Tuesday, July 24, 2007

Notes on the 2007 board election

After the close of the 2007 elections for the Wikimedia Foundatin's Board of Trustees, it's time to congratulate Erik Moeller and Kat Walsh on their retained seats, and to welcome Frieda Brioschi to the board. See the results page for vote tallies and all that goodness.

My own tendency is to look back over the election, and try to evaluate what I know of it -- the lessons learned can and should be put toward improving future elections. Meta has an open request for comment on the matter, aside from the thread or two that've cropped up on foundation-l. There's a few issues I imagine should be taking center stage.

Gmaxwell's mass mailings to eligible voters at en.wikipedia proved to be controversial, but they also highlighted the inadequacy of previous, centralized efforts to get out the vote. Small groups of users from other projects were quickly able to adapt Greg's methods to send out mailings of their own. Just a few users, with access to the right resources and information, were able to have quite a hefty impact on voter turnout -- clearly, our goal should be to enable individual users to be bold.

To that end, and following a few discussions on IRC, I'd recommend a bottom-up effort over what currently seems to be top-down organization. Greg's effort demonstrated the effectiveness of small, tight-knit groups, the sorts of groups which already exist in ready supply on all of the WMF wikis. Meta could easily be used to provide a space where interested groups and individuals could make themselves known, to allow easy communication and coordination with their home projects. This "project contact" status needn't be an official position with any particular authority, but even knowing which people are interested in being directly contacted, how they can be contacted, who shares which languages, who will coordinate efforts, and the like, would seem to be pretty useful.

Set up each group with guidelines on neutrality, make sure they avoid endorsing particular candidate(s) over others, maybe even give them some basic source material, but on the whole, I imagine they'll be more productive if we just let them get to it.

I'm looking mainly at efforts to keep communities aware of elections and developments within them, there, but translation efforts are another concern. I wish it weren't so, but I don't have nearly the vocabulary I'd like, for German or Spanish, so it'd be difficult for me to help out. Some people have suggested hiring out some work to professionals, at least for the elections; I sincerely appreciate and encourage current efforts at Meta in this area, but I can't help but wonder what we might do to be more timely and complete. I can only imagine how left out I'd feel, if the foundation didn't do the majority of its business in English; my sympathies to those who have difficulty participating, due to language barriers.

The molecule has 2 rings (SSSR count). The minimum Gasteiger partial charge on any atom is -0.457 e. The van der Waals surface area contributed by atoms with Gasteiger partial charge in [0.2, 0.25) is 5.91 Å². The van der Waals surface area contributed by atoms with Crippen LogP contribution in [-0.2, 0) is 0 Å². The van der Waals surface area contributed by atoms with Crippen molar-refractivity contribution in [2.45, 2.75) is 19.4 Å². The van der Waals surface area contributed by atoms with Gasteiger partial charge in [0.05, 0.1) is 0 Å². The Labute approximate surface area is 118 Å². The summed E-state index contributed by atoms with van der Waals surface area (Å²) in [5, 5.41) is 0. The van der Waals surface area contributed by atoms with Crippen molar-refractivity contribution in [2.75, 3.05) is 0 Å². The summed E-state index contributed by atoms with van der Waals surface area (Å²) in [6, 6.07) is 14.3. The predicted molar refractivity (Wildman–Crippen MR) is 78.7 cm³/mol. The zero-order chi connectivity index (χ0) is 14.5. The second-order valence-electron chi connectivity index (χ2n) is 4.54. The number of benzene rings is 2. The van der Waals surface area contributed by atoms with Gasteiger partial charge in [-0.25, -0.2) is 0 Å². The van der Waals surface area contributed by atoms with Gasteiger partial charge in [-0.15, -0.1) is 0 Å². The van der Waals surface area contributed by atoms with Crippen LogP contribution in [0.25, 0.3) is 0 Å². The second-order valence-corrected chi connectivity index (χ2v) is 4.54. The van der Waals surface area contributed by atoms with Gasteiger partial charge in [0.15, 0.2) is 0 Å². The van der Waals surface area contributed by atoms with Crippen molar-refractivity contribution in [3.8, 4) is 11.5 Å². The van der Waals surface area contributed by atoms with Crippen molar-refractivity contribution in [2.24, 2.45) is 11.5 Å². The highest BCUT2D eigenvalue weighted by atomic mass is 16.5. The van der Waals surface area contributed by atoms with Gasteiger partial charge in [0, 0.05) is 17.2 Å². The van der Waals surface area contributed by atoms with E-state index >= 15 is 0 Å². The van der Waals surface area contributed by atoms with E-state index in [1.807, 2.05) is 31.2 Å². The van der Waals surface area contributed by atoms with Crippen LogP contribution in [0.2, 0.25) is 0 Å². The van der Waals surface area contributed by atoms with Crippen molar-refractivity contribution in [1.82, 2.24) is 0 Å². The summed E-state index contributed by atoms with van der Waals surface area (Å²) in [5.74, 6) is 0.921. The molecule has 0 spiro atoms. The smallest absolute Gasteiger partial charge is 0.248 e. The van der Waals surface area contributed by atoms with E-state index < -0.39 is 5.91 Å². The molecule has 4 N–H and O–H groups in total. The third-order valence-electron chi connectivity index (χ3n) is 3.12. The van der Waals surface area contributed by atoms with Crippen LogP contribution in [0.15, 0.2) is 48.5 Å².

As Dmcdevit pointed out, in #wikimedia, there's no reason to wait on some things. Sitenotices, emails, and all the like should really be produced ahead of time. The majority of these don't need to be produced in real-time, and doing so distracts from efforts to produce the things that do need to be produced on the fly. We can recycle prior notices, we can leave dates to be filled in later, but advance preparation is surely a must.

On a larger point, the timeframe of the election should be generally considered. Do we want more time between candidate selection and voting? How far in advance should the preparations and campaigns begin?

The use of approval voting seems to be an issue. It's been rightly pointed out that the race was incredibly close -- Oscar van Dillen lost his seat on the board by 20 votes, and was ahead of Michael Snow by only 5. Once a voter selects their "serious" candidates, they're faced with the option of supporting everyone they like equally (essentially, a null vote) or not supporting candidates they otherwise prefer. Some degree of preference voting might be interesting, but I do worry that some of the rather elaborate systems I've seen proposed would deter community participation. Even allowing people to allocate single-, double-, or triple-votes to candidates would allow for a great deal more flexibility, and allow for a more accurate measure of the community's will. I don't think I have the best answer, here, but it's definitely an area that should be discussed.

No doubt, there will be discussion of the "400 edits, 3 months" threshold, or the various other requirements for participation, but I think I'm content to let that one go, for now.

Beyond that, it might be great if people got past the trap of only caring about foundation issues at election time. But that'd be asking for quite the miracle, history tells me.

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